Despite a wet March, during which some big storms hit the Sierra, the United States Drought Monitor is reflecting what we Californians know—that water, again, is in short supply. What’s more, parched landscapes in summer and fall are more fire-prone, causing the risks to compound and making it more urgent to act.
Conserving, protecting and restoring our precious California water resources was again at the heart of the Water Conservation Showcase, co-hosted by USGBC Northern California and other partners in downtown San Francisco on March 20, 2018. During a full day of programming and another impressive expo, more than 600 people came together to learn and collaborate on solutions for a smart water future. The conversation continues at USGBC Los Angeles’s 17th annual Municipal Green Building Conference and Expo on April 19 in Downey, California.
Green buildings can improve water conservation and water resource management in California in many ways. A report released at the 2015 showcase revealed the contributions that California’s LEED-certified buildings have made, as well as the opportunities in LEED v4 to drive further action. As LEED v4.1 rolls out, green building is poised to play an even more important role in the suite of water solutions, especially given the new option for all buildings to leverage CALGreen compliance in achieving LEED certification.
Policies to move us forward
At the local level, California cities and counties have a number of tools at their disposal to help manage urban water, such as the Model Water Efficient Landscape Ordinance. Cities are also implementing building benchmarking laws to help drive measurement and transparency in energy and water consumption. The City of Los Angeles’s Existing Buildings Energy and Water Efficiency Ordinance requires that all privately owned buildings larger than 50,000 square feet report their annual consumption by June 1.
A few bills in the Assembly and Senate seek to provide further guidance for local government action. One of these is SB 966, which makes an effort to expand water recycling by developing statewide on-site water reuse regulations. USGBC is supporting these and other strategies to add to the toolbox.
Public buildings are also an important piece of the equation. Research shows that leadership by example in greener building practice produces spillover benefits that spur activity in private markets. Already, the California Department of General Services has been leading the charge to implement Gov. Jerry Brown’s aggressive 2012 executive order that called for slashing water use, which was further enhanced during the extreme drought from 2014 to 2015.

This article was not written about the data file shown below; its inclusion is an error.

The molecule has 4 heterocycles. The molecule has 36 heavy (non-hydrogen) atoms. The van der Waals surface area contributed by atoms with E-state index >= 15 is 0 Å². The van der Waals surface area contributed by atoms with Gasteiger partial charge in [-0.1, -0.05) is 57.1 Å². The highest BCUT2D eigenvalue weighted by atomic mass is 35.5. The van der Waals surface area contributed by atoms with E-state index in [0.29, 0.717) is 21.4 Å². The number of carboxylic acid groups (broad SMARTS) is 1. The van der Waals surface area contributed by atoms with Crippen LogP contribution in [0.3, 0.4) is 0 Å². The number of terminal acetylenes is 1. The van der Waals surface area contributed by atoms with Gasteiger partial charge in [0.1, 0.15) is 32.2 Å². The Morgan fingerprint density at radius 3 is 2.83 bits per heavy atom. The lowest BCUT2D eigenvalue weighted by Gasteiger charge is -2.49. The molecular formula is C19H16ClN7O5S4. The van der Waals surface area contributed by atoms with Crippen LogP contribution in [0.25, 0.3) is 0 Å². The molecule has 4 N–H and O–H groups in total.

With an uncertain water future and a compounding set of needs to lead in environmental stewardship, USGBC is working with Assemblymember Phil Ting to commit the state to exploring sustainability standards for public landscapes that can save water, enhance resilience and restore ecosystem health.
State leadership on sustainable landscapes
California landowners both big and small have a role to play in promoting sustainable water and lands. Although the Department of General Services (DGS) is not nearly the largest landowner, it has demonstrated an important capacity for outstanding management of best sustainability practices from which other agencies, other states and the private sector are learning.
Accordingly, Assemblymember Ting’s AB 2475 bill is an effort to expand the state’s commitment to green public buildings to also include leadership practices for sustainable landscapes. If adopted, the bill would require that DGS review the SITES rating system “to determine appropriate sustainability recommendations for use when installing or renovating a landscape of more than 5,000 square feet on state-owned real property.” Furthermore, the bill would require that DGS “adopt regulations consistent with those sustainability recommendations in order to promote sustainable practices for landscapes on state-owned real property.”
In 2017, Rhode Island became the first state to adopt the SITES framework into public law. Rhode Island’s commitment is effectively a pilot program for four public projects. With AB 2475, we have the opportunity to dramatically increase the uptake of state leadership practices for more resilient landscapes, with the help of an agency that is adept in interpreting and implementing sustainability standards.
Please join us in supporting Assemblymember Ting on this next step for water and land management in California. Spend one minute to set up your account with the California Legislative Information system, and add your supportive comments to the bill.